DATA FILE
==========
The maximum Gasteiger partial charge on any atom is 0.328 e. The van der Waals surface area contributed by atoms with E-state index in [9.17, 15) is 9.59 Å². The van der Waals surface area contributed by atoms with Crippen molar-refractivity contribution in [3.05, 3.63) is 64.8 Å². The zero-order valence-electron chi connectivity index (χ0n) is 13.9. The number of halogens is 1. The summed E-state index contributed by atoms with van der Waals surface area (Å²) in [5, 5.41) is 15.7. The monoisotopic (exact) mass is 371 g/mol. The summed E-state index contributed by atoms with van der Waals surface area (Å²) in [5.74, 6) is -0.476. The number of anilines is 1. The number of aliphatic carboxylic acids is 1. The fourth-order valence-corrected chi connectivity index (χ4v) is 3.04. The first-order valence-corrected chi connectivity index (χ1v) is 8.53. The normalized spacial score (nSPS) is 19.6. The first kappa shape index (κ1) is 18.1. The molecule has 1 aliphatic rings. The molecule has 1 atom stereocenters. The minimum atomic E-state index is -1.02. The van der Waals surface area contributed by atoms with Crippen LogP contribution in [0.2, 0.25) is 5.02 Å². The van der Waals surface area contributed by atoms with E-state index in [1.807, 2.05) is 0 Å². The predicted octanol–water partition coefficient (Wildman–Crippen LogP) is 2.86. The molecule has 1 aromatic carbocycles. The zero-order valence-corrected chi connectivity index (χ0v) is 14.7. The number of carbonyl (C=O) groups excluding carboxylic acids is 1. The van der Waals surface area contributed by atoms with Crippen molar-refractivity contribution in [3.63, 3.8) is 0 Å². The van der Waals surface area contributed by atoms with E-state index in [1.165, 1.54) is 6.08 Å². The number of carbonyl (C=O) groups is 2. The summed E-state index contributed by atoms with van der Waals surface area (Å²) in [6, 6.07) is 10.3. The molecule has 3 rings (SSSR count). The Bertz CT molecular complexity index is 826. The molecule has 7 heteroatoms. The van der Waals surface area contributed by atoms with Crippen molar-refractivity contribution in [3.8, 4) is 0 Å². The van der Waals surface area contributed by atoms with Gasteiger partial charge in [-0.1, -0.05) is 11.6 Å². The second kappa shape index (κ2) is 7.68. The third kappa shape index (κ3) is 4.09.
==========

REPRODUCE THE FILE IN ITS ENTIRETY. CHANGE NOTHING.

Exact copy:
The maximum Gasteiger partial charge on any atom is 0.328 e. The van der Waals surface area contributed by atoms with E-state index in [9.17, 15) is 9.59 Å². The van der Waals surface area contributed by atoms with Crippen molar-refractivity contribution in [3.05, 3.63) is 64.8 Å². The zero-order valence-electron chi connectivity index (χ0n) is 13.9. The number of halogens is 1. The summed E-state index contributed by atoms with van der Waals surface area (Å²) in [5, 5.41) is 15.7. The monoisotopic (exact) mass is 371 g/mol. The summed E-state index contributed by atoms with van der Waals surface area (Å²) in [5.74, 6) is -0.476. The number of anilines is 1. The number of aliphatic carboxylic acids is 1. The fourth-order valence-corrected chi connectivity index (χ4v) is 3.04. The first-order valence-corrected chi connectivity index (χ1v) is 8.53. The normalized spacial score (nSPS) is 19.6. The first kappa shape index (κ1) is 18.1. The molecule has 1 aliphatic rings. The molecule has 1 atom stereocenters. The minimum atomic E-state index is -1.02. The van der Waals surface area contributed by atoms with Crippen LogP contribution in [0.2, 0.25) is 5.02 Å². The van der Waals surface area contributed by atoms with E-state index in [1.807, 2.05) is 0 Å². The predicted octanol–water partition coefficient (Wildman–Crippen LogP) is 2.86. The molecule has 1 aromatic carbocycles. The zero-order valence-corrected chi connectivity index (χ0v) is 14.7. The number of carbonyl (C=O) groups excluding carboxylic acids is 1. The van der Waals surface area contributed by atoms with Crippen molar-refractivity contribution in [3.63, 3.8) is 0 Å². The van der Waals surface area contributed by atoms with E-state index in [1.165, 1.54) is 6.08 Å². The number of carbonyl (C=O) groups is 2. The summed E-state index contributed by atoms with van der Waals surface area (Å²) in [6, 6.07) is 10.3. The molecule has 3 rings (SSSR count). The Bertz CT molecular complexity index is 826. The molecule has 7 heteroatoms. The van der Waals surface area contributed by atoms with Crippen molar-refractivity contribution in [3.8, 4) is 0 Å². The van der Waals surface area contributed by atoms with Gasteiger partial charge in [-0.1, -0.05) is 11.6 Å². The second kappa shape index (κ2) is 7.68. The third kappa shape index (κ3) is 4.09.